CBI: Political uncertainty concerning UK businesses

Thursday 22 May 2014

Limited companies and sole traders are likely to be among those companies that now consider political uncertainty a risk for investment and future growth.

Sir Mike Rake, president of the Confederation of British Industry (CBI), told business leaders and politicians at the organisation's annual dinner that there is growing concern about the UK's political position.

The three main events causing alarm bells to ring are the Scottish referendum, Britain's place in the European Union and the upcoming general election.

"Over the next 18 months, we face various challenges," Sir Mike said. "As our economic situation has stabilised and now looks more promising, the focus of business concern has shifted towards these issues. And the uncertainty they engender is climbing up businesses’ risk registers, becoming a factor in investment decisions."

In the case of the Scottish referendum, the CBI president pointed out that there is a lot at stake for the economy of the entire UK, both directly and indirectly.

"After more than three centuries of working together and respecting our individual cultural differences, we have significant common economic interests," Sir Mike explained. "We should have no fear of drawing strength from the deep stake we all have in our union."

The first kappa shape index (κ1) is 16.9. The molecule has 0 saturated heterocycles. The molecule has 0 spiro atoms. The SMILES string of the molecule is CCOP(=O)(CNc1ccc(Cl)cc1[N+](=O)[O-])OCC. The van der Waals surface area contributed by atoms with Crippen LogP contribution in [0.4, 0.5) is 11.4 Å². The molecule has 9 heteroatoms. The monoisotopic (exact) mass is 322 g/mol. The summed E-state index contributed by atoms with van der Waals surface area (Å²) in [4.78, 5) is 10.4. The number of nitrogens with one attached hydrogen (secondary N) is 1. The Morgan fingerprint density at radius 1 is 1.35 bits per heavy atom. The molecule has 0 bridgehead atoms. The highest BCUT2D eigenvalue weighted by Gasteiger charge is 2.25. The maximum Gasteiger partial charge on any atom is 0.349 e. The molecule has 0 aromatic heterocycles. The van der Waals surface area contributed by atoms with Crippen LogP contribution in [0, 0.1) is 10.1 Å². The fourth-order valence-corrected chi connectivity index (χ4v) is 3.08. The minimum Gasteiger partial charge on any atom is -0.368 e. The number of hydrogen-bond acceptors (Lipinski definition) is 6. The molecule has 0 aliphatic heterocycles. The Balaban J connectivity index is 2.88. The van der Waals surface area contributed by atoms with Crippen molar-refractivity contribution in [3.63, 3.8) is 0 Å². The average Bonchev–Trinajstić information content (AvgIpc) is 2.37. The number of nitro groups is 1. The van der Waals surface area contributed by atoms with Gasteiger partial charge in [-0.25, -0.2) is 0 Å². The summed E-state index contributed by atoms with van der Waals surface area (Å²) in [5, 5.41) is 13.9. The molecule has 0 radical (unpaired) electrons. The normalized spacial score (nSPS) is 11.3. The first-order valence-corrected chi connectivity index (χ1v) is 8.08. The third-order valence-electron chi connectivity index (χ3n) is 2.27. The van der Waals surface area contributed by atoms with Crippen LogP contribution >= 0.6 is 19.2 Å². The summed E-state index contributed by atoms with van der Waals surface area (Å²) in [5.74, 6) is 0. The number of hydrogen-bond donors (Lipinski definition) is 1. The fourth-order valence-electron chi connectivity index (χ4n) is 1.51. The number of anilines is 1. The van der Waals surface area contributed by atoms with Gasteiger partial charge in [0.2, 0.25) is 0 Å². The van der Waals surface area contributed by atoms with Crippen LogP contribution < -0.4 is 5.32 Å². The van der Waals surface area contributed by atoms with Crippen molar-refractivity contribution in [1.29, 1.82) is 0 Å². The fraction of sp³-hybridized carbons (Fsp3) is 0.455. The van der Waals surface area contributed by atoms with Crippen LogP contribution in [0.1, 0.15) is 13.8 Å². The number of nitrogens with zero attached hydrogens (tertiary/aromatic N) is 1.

There is an internal market of over 60 million people between England and Scotland, and the rest of the UK makes up 65 per cent of the export market of Scotland.

Creating an international border between the two nations will cause business and household costs to rise for both countries, Sir Mike claims.

Worryingly for limited companies and sole traders, these issues aren't properly addressed in the independence white paper, according to the CBI.

Meanwhile, the fate of Britain's place in the EU is also a concern and Sir Mike believes there is no question that the country should sustain its ties.

"Business is in no doubt that the UK must retain and secure its global future – trading and investing. Open markets are an essential part of our open economy," he stressed.

Sir Mike added that Britain cannot fulfill its potential as an isolated nation and it must preserve its connectedness.

Only by remaining a part of the EU can the UK access the growth and jobs it needs to recover, not to mention innovation and talent.

Of course, the issue of an EU referendum is a hot political issue in the UK and was tied to the election promise of the Conservatives.

With the general election coming up next year, this adds another layer of concern to an already uncertain situation.

A change in leadership may spell problems for a recovering economy if the policies that are currently working to support business are not continued by the next parliament.

Sir Mike told attendees that future decisions must be based around getting the UK through it's long-term economic challenges, investment and the creation of opportunities. There is no room to let politics get in the way.

He explained that if politicians work together to remove risk and create the right environment, businesses will be able to deliver the prosperity that the UK "needs and deserves".

By Victoria McDonnell

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